When Wimbledon took over the television I have to admit I was annoyed.
It seemed every channel I turned to just featured the thwack of tennis ball and grunt of players.
It’s not that I have anything against the sport. In fact I am a huge fan of everything that comes with it – especially the glasses of Pimm’s and pots of strawberries and cream.
If I am honest it was the fact I didn’t understand it which got my goat.
I mean who scores 15, 30, 40, A? First to six but with a two-game lead to win the set? And just as I was getting my head around the first to three sets for the women, I was told it was first to five for the men. Never mind ‘love’ – I certainly wasn’t feeling it.
So armed with the weekend papers I set up camp to sit it out. You can imagine my surprise then when I found myself sitting forward and actively urging on Kvitova, (or Petra as I called her.) Chosen only for the fact she was the underdog and didn’t make silly noises.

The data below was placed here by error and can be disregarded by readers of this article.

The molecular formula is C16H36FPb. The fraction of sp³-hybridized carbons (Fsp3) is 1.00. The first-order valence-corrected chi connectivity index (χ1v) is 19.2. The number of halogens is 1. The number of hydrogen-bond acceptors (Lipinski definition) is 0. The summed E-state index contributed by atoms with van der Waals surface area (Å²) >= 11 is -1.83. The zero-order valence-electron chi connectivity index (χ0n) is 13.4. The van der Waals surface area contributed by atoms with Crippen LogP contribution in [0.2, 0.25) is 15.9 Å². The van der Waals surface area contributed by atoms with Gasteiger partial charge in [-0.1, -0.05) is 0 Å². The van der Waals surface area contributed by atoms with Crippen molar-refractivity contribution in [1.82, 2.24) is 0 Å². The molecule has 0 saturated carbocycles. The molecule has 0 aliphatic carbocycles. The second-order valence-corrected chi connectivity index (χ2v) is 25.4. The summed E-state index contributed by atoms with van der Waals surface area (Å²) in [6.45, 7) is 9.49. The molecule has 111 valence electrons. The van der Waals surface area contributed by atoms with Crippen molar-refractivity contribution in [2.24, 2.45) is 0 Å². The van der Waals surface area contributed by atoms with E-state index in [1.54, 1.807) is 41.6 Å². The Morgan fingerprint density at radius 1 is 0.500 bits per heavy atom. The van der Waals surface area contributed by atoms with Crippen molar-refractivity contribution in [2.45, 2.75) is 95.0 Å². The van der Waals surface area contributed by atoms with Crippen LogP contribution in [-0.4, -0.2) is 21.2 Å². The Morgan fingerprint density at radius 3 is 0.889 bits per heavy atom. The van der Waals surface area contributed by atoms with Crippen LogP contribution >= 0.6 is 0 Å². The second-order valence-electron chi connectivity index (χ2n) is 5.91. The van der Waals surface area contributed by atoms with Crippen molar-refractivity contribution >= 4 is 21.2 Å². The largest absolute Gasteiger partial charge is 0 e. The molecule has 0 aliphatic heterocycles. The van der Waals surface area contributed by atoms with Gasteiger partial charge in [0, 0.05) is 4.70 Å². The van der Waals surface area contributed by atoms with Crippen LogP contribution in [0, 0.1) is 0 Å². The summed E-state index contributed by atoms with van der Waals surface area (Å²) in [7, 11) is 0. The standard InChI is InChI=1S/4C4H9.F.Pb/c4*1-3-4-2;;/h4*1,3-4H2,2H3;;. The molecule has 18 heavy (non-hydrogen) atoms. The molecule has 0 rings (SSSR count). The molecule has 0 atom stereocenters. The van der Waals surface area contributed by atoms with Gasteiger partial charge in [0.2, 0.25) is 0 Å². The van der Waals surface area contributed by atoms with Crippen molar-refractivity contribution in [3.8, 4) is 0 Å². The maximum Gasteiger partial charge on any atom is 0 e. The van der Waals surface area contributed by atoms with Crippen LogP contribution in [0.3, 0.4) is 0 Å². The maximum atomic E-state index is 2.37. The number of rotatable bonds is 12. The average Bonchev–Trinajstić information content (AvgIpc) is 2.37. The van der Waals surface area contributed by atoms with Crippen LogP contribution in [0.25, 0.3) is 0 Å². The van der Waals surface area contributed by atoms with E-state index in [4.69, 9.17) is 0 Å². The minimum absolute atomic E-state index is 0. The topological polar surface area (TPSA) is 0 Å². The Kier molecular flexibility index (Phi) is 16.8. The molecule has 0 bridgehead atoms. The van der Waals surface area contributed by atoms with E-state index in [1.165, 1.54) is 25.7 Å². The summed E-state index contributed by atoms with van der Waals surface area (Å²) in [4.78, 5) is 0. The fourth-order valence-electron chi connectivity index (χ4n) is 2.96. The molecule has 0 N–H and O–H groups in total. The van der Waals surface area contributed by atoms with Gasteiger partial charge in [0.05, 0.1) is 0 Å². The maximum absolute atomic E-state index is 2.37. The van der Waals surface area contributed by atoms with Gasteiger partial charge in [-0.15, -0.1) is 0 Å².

Before I knew it the 21-year-old had beaten Maria Sharapova and I had beaten my stubborn resistance of the sport. To the extent I was already looking forward to the men’s final and ready to pledge my support to the-person-who-wasn’t-Nadal. Who knew two people, two racquets and a ball could be so enthralling or relaxing?
Taking the time out to sit down and immerse yourself in something gives the old grey matter a rest. And for me watching people at the top of their career fight to reach their dreams was really refreshing and inspiring.
Let’s face it, the box is saturated with overpaid and over-the-top sports stars. All better-known for who they date and what car they drive than their actual talent.
Plus tennis isn’t on the telly as much. Meaning less time watching it and more time to have a go. However I’m under no illusions. The closest I will get to centre court is likely to be playing swingball in the back garden.